Maciej W. Rozycki
macro at linux-mips.org
Mon Feb 29 09:58:28 CST 2016
On Sun, 28 Feb 2016, Jules Richardson wrote:
> > Computers existed way before 1980, and had many boards plugged into
> > wire-wrapped backplanes or motherboards.
> Backplane was certainly a term from way back, I just don't recall seeing
> motherboard before somewhere around the 1980 timeframe. Maybe you're right
> though and it was in use too, but only by certain companies...
FWIW I wouldn't call a motherboard a backplane and vice versa. I'm not a
native English speaker, but my technical background tells me these are
simply different terms, at least as far as contemporary hardware is
A motherboard in my understanding is a piece of circuitry which
architecturally constitutes a computer system. It may be lacking a direct
way to connect a CPU or memory even, which may have to be plugged as
daugthercards, one or more -- e.g. for a SMP or NUMA system -- and which
may support different CPU architectures but the core architecture of the
system itself, like buses, bridges between them, bus arbitration
circuitry, maybe some essential peripherals -- it's all there, and in
particular preventing daughtercards from operating on their own. The
majority of Intel x86 PC computer boards is a trivial modern example (and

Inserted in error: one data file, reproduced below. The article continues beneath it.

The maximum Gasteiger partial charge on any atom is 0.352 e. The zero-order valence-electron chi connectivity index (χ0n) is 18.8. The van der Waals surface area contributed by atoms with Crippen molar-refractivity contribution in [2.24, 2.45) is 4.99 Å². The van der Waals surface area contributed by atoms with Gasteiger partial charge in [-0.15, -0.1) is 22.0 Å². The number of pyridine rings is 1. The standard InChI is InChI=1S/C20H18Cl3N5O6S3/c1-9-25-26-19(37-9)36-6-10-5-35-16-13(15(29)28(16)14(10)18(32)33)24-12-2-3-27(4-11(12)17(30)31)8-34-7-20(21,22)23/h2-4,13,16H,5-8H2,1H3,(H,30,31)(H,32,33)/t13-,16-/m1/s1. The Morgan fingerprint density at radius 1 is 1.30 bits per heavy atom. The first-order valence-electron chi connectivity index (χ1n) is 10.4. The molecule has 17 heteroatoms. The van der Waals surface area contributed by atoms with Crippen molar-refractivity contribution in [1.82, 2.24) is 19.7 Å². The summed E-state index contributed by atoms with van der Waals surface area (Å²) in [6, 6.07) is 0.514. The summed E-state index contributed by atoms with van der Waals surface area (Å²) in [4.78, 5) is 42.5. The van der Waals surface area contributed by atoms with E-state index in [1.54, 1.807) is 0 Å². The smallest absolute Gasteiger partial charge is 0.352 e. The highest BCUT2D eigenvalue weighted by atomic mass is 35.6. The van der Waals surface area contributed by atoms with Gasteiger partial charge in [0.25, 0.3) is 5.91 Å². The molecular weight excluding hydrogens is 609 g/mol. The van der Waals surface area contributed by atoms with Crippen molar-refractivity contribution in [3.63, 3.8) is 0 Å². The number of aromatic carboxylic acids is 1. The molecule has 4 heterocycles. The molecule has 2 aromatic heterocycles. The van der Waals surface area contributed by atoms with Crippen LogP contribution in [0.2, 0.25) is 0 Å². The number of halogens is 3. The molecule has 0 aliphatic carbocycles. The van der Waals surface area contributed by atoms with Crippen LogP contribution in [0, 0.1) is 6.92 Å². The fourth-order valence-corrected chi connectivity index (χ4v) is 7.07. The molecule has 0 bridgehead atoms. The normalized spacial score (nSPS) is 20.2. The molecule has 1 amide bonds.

the computer boards of DEC DECstation and VAXstation lines is a classic
computing example; some actually had their CPU on a daughtercard).
A backplane OTOH is just an interconnect with no substantial circuitry,
where it's the cards plugged in that constitute the system or systems.
The interconnect provides a way for cards to communicate between each
other, but the core architecture of the system is on one or more of the
cards, which in some cases may be able to fully operate on their own,
without a backplane present. A modern example is CompactPCI (while DEC
Q-bus backplanes are a classic example).
I gather there's some room for debate around some border cases, however I
wouldn't ever call an x86 PC computer board a backplane just as I wouldn't
call a CompactPCI backplane a motherboard.
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